While you likely have to sacrifice some performance to keep your system quiet, the trade-off isn’t always steep or too costly. Most PCs are equipped to handle normal day-to-day processes without producing heat.

You need faster fans when running heavy applications like simulators, 3D rendering programs, and games. That’s because your CPU and GPU will produce hazardous levels of heat that could damage the processors and other internal components if not expelled.

This article will cover the significance of monitoring CPU fan speed, how to check the current fan speed, and ways to control fan RPMs (revolutions per minute).

Understanding the Roles of Different Fans

Before learning how to control CPU fan speeds, it’s important to understand how fans work. They are a crucial part of your PC configuration because, without them, your PC is vulnerable to the risks of overheating.

Further Reading: Ultimate Guide: How to Stop a Laptop from Overheating

Knowing how these fans work will inform your GPU fan control decisions, ensuring you know which fans to control and where to stop.

If your computer is water-cooled, there is no need for CPU fan control since your processor depends on a liquid cooling system. That said, you may need to slow down your case fan if it is loud.

There are different types of fans in an air-cooled computer. Typical PCs have case (or exhaust), power supply unit, CPU, and GPU fans.

  • CPU Fans: CPU fans sit atop the central processing unit and blow air away from the processor. Sometimes, they take in cool air to keep the unit cool while blowing out hot air.
  • GPU Fans: GPU fans are similar to CPU fans in some cases. They are designed to draw in cool air to the unit. The hot air is then expelled through hollow compartments or specialized pathways.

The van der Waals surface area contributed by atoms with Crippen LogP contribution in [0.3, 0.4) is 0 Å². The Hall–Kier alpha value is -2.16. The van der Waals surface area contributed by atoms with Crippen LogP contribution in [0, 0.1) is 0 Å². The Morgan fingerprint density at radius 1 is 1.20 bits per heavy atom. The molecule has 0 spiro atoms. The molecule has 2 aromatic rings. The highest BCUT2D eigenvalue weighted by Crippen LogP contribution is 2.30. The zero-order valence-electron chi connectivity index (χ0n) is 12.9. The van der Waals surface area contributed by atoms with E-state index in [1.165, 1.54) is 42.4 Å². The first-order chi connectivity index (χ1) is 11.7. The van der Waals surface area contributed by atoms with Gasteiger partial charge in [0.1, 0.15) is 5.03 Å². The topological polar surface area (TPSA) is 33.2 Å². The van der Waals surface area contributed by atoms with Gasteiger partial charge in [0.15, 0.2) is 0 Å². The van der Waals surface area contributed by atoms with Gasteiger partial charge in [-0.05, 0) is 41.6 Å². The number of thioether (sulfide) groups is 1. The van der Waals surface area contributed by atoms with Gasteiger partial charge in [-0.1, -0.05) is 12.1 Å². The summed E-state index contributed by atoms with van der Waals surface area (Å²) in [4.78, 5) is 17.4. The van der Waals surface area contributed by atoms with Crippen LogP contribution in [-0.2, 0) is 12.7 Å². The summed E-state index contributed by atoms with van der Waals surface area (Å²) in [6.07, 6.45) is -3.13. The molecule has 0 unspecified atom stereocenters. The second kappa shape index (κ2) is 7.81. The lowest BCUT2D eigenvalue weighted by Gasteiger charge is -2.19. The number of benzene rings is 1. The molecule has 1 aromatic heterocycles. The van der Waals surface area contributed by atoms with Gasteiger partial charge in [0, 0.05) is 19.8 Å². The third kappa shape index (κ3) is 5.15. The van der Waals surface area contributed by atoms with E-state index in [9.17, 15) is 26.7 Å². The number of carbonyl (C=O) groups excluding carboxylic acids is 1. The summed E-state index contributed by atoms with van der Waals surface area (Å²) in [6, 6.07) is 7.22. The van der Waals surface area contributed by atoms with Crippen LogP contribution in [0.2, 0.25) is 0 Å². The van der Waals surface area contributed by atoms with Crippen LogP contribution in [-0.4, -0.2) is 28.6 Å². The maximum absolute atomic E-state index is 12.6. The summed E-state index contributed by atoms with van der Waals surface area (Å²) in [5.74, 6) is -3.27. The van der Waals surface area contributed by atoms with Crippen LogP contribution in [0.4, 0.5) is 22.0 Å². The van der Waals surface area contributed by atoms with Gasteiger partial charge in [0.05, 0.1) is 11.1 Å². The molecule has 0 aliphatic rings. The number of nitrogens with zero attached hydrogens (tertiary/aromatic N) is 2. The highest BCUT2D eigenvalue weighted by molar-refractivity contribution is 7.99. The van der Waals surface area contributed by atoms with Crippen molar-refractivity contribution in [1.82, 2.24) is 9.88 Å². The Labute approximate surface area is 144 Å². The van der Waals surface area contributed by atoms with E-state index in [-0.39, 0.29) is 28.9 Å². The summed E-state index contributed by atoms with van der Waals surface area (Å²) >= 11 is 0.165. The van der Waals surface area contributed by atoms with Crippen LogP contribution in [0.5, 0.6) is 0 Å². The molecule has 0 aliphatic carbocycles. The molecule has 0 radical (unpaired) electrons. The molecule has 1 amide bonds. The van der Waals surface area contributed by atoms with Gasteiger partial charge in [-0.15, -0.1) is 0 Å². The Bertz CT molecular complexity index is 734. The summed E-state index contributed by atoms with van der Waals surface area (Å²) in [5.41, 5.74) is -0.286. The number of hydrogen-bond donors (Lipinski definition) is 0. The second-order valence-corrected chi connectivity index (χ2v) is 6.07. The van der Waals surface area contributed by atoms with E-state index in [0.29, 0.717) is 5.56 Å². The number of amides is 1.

• Case Fans: They are responsible for expelling the hot air released into the PC casing by the GPU and CPU fans. If these fans don’t release the air, your PC will remain unsustainably hot.
  • PSU Fans: Finally, you have the power supply unit (PSU) fan. Computers with components that require a lot of power, such as high-end GPUs, demand a lot from the power supply unit. This high demand causes the PSU to generate a lot of heat. That’s where the PSU fan becomes important. It blows cool air into the unit and forces heat away.

Some PCs are also fitted with extra fans for RAM and other motherboard components, although this is rare.

Laptop fans work quite differently. Depending on the system, they are usually located beneath the computer and may be one or two. Some laptop fans are configured to blow air into the unit, while others blow out hot air released through heat pipes. 

However, some laptops rely on different cooling technologies without fans. People also use other methods, such as external cooling pads, to enhance their laptop’s thermal management.

Read More: How to Cool Down Your Laptop: Overview of Methods with Pros and Cons

Why Should You Control CPU Fan Speed?

Controlling fan speeds involves manually tweaking each fan’s RPM. RPM measures how many times a fan spins each minute.

In most cases, people looking to engage in CPU fan speed control want to find the right balance between system acoustics and heat management. In other situations, they want faster fans to push their CPUs or GPUs beyond their limit without frying them.

You may also want to control fan RPMs if you notice that your current configuration isn’t properly dissipating heat. You can use monitoring software to assess your cooling unit’s effectiveness and determine if you must step in.